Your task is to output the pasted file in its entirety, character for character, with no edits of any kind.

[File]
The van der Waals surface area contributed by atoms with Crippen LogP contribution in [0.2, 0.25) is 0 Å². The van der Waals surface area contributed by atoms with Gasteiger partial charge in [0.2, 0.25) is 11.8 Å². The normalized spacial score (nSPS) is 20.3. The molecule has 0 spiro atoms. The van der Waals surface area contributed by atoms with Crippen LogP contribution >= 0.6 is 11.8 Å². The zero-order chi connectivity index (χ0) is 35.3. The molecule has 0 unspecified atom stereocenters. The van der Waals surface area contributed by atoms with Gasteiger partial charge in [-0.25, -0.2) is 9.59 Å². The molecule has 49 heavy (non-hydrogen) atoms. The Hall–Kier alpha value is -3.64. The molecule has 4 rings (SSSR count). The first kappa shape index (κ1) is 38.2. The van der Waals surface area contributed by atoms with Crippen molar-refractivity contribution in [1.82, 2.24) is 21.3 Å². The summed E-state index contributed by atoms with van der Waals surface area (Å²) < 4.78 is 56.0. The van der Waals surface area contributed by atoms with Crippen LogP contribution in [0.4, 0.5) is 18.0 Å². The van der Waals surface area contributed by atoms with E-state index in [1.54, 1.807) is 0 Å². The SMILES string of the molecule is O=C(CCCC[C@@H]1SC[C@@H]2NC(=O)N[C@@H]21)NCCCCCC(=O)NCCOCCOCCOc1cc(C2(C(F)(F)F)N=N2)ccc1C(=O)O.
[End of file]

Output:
The van der Waals surface area contributed by atoms with Crippen LogP contribution in [0.2, 0.25) is 0 Å². The van der Waals surface area contributed by atoms with Gasteiger partial charge in [0.2, 0.25) is 11.8 Å². The normalized spacial score (nSPS) is 20.3. The molecule has 0 spiro atoms. The van der Waals surface area contributed by atoms with Crippen LogP contribution >= 0.6 is 11.8 Å². The zero-order chi connectivity index (χ0) is 35.3. The molecule has 0 unspecified atom stereocenters. The van der Waals surface area contributed by atoms with Gasteiger partial charge in [-0.25, -0.2) is 9.59 Å². The molecule has 49 heavy (non-hydrogen) atoms. The Hall–Kier alpha value is -3.64. The molecule has 4 rings (SSSR count). The first kappa shape index (κ1) is 38.2. The van der Waals surface area contributed by atoms with Crippen molar-refractivity contribution in [1.82, 2.24) is 21.3 Å². The summed E-state index contributed by atoms with van der Waals surface area (Å²) < 4.78 is 56.0. The van der Waals surface area contributed by atoms with Crippen LogP contribution in [0.4, 0.5) is 18.0 Å². The van der Waals surface area contributed by atoms with E-state index in [1.54, 1.807) is 0 Å². The SMILES string of the molecule is O=C(CCCC[C@@H]1SC[C@@H]2NC(=O)N[C@@H]21)NCCCCCC(=O)NCCOCCOCCOc1cc(C2(C(F)(F)F)N=N2)ccc1C(=O)O.